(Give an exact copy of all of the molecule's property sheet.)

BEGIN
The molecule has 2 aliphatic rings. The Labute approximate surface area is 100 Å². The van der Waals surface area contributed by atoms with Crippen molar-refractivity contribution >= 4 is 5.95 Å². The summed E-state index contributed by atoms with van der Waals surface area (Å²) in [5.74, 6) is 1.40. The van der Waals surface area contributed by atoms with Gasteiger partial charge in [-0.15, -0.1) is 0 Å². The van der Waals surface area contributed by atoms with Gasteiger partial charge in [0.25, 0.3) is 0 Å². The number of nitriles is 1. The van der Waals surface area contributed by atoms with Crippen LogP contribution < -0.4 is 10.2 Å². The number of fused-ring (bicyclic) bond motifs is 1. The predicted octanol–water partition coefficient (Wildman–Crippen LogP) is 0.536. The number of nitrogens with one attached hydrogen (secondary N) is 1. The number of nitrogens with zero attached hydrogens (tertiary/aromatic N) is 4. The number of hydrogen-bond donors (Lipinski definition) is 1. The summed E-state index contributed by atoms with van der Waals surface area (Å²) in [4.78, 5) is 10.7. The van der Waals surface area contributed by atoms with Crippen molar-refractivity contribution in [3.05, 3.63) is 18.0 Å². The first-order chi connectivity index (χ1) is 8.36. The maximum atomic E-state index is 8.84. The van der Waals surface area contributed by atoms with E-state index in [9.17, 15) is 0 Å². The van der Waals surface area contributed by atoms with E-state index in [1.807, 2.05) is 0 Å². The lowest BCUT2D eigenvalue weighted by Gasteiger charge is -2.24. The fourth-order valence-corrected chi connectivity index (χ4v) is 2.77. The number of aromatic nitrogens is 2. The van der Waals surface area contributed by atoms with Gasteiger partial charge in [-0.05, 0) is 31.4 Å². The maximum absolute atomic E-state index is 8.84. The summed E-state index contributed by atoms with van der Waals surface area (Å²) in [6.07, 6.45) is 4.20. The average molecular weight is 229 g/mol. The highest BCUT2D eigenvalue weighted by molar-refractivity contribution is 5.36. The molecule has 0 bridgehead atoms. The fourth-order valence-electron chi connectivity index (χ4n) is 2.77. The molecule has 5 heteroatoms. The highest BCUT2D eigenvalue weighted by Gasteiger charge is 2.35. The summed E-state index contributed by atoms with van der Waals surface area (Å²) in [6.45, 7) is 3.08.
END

The molecule has 2 aliphatic rings. The Labute approximate surface area is 100 Å². The van der Waals surface area contributed by atoms with Crippen molar-refractivity contribution >= 4 is 5.95 Å². The summed E-state index contributed by atoms with van der Waals surface area (Å²) in [5.74, 6) is 1.40. The van der Waals surface area contributed by atoms with Gasteiger partial charge in [-0.15, -0.1) is 0 Å². The van der Waals surface area contributed by atoms with Gasteiger partial charge in [0.25, 0.3) is 0 Å². The number of nitriles is 1. The van der Waals surface area contributed by atoms with Crippen LogP contribution < -0.4 is 10.2 Å². The number of fused-ring (bicyclic) bond motifs is 1. The predicted octanol–water partition coefficient (Wildman–Crippen LogP) is 0.536. The number of nitrogens with one attached hydrogen (secondary N) is 1. The number of nitrogens with zero attached hydrogens (tertiary/aromatic N) is 4. The number of hydrogen-bond donors (Lipinski definition) is 1. The summed E-state index contributed by atoms with van der Waals surface area (Å²) in [4.78, 5) is 10.7. The van der Waals surface area contributed by atoms with Crippen molar-refractivity contribution in [3.05, 3.63) is 18.0 Å². The first-order chi connectivity index (χ1) is 8.36. The maximum atomic E-state index is 8.84. The van der Waals surface area contributed by atoms with E-state index in [9.17, 15) is 0 Å². The van der Waals surface area contributed by atoms with E-state index in [1.807, 2.05) is 0 Å². The lowest BCUT2D eigenvalue weighted by Gasteiger charge is -2.24. The fourth-order valence-corrected chi connectivity index (χ4v) is 2.77. The number of aromatic nitrogens is 2. The van der Waals surface area contributed by atoms with Gasteiger partial charge in [-0.05, 0) is 31.4 Å². The maximum absolute atomic E-state index is 8.84. The summed E-state index contributed by atoms with van der Waals surface area (Å²) in [6.07, 6.45) is 4.20. The average molecular weight is 229 g/mol. The highest BCUT2D eigenvalue weighted by molar-refractivity contribution is 5.36. The molecule has 0 bridgehead atoms. The fourth-order valence-electron chi connectivity index (χ4n) is 2.77. The molecule has 5 heteroatoms. The highest BCUT2D eigenvalue weighted by Gasteiger charge is 2.35. The summed E-state index contributed by atoms with van der Waals surface area (Å²) in [6.45, 7) is 3.08.